4. You will be taken to a Sourceforge page and your download should start in about 5 seconds. If it doesn’t start after five seconds, click on the small ‘direct link’ near the top of the page. If you are using a browser that prompts you about a place to download, select a place to download and start the download.
  5. The file you have downloaded is an installer you need to run. Find where the installer was downloaded to and then double-click on the file.
  6. Once the installer starts up, follow these steps:
    1. Click on ‘Next >’
    2. Choose your destination folder (best to select your USB drive or any other external drive) and click on ‘Install
    3. Once it has finished the installation process, click on ‘Finish’
  7. If you have installed it to your portable drive, find the drive on your computer and you will see a new folder labelled by the name of the app. Inside that folder will be the program you can run. Just double-click on it to start it up!


  • You can also install to a shared network folder if you have one at your workplace. This makes it easy to access without having to take a portable drive around with you.
  • Save any files you make to the drive as well so you have them with you.
  • Browser plugins such as Adobe Flash can also be installed as per usual.
  • Make sure you eject your drive before removing it.

My favourite portable apps

  • VLC: If there was one program that I think should be installed on every computer, it is this one. VLC is the Swiss Army Knife of media players. It plays basically any type of audio and video files and can even create files as well. You can rip an audio CD to MP3 files to carry with you for class, you can play podcast audio and video files, you can create playlists and bookmarks for your files, you can adjust the volume much higher than most players, and so on. Once day I will do a post on how I use VLC in the classroom. For now, just know that if there is a video or audio file to play, use VLC since it is virtually guaranteed to work.
  • Audacity: This is an audio player, editor, and recorder. This is great for the language classroom. You will need to install a few plugins to make certain files such as MP3 play or record, but that is pretty simple to do.
  • CamStudio: While I tend to use Screencast-O-Matic for screencasting, some schools don’t allow access to Java and with slower internet speeds, it can be a pain. This is a simple tool to make a video of your screen as you work on your computer. It is great for creating video tutorials or mini lessons.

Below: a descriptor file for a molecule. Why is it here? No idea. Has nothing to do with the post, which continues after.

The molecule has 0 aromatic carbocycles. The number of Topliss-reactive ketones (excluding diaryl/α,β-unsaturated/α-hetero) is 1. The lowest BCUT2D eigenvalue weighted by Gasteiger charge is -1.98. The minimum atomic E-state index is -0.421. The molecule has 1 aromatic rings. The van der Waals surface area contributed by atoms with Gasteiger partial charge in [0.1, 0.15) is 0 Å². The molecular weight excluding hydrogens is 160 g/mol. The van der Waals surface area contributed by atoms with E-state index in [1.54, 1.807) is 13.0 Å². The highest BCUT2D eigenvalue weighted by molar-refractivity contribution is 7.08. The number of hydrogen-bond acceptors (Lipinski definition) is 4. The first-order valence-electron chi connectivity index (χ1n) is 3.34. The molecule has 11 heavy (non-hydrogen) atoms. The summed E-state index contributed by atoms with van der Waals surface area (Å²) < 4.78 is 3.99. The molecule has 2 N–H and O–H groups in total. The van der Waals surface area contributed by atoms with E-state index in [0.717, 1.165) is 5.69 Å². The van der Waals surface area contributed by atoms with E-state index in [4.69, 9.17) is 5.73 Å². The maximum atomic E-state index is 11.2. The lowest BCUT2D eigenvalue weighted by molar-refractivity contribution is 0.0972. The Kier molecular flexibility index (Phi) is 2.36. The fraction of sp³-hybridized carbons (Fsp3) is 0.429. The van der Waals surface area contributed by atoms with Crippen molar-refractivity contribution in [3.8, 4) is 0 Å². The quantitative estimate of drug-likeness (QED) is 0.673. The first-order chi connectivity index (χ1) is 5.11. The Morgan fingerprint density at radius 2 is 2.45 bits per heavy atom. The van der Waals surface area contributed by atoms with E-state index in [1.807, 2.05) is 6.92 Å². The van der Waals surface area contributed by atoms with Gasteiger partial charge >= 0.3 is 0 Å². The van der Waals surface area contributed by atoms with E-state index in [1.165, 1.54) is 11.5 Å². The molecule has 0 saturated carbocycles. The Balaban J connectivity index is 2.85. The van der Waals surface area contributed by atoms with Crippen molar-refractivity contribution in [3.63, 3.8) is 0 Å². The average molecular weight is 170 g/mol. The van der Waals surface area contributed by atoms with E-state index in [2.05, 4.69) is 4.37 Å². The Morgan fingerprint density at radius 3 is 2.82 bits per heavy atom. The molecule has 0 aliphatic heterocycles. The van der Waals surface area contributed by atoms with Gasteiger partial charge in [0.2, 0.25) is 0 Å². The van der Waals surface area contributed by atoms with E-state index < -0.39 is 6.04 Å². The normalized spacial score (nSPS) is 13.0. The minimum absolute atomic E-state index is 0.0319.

• Lightscreen: While the Snipping Tool included with Windows 7 and 8 works fairly well, Lightscreen works with older versions and also is a slight step faster than the Snipping Tool. Basically, it allows you to take a screenshot of a section of your screen and automatically saves it as an image.
  • Foxit Reader: While most computers have Adobe Acrobat Reader to read PDF files, Foxit is an alternative. It looks and feels like an Office application and I like the annotation tools better than Reader.
  • PDFTK Builder: This is the PDF Toolkit and it is great for removing pages from a pdf and combine pages as well. If I have a really long PDF and I only want to have a version with a few pages, I use this to pull out the pages I want and then combine them into one document.
  • Gimp: This is a fantastic photo editor along the lines of Adobe Photoshop. I use it to edit photos instead of the standard programs in Windows.
  • Peazip: I have no idea why some computers do not have a file decompressor installed. Windows can handle some files like Zip, but if I come across something else, such as a RAR file, this works wonders.
  • NVU / KompoZer: This is WYSIWYG HTML and CSS editor. I use to to create tables and so forth for blog posts. Works fairly well, but I am not sure how many people would make use of it other than me.
  • VirtualDub: This is a video capture/processing program. It isn’t very user friendly, but if the computer I am using does not have even a basic video editor, this does the trick.
  • Open Office: This is a Microsoft Office compatible office suite to create and view documents, spreadsheets, and presentations. I am not in love with the program since it isn’t the most intuitive, but it does the job.
  • Jarte: This is tabbed word processor that works well for me as a notetaker. It is smaller to open than Open Office and I can keep it running in the background whenever I need to jot something down.
  • Artha: This is portable thesaurus. It works well and doesn’t have a lot of bells and whistles. I use it lots in my writing classes.
  • Mnemosyne: This is a flashcard creator and player. I have a mixed relationship with flashcards, but it is handy sometimes. I still prefer online versions such as Quizlet, but this works well for something simple.
  • Google Chrome / Firefox: I actually have both on my USB drive since some sites play differently with different browsers. They are portable versions of the popular browsers. Why? Privacy. Everything stays on my drive. I don’t need it as often with cloud-synching, but some computers don’t have anything but Internet Explorer installed (gasp!), so this is my backup plan.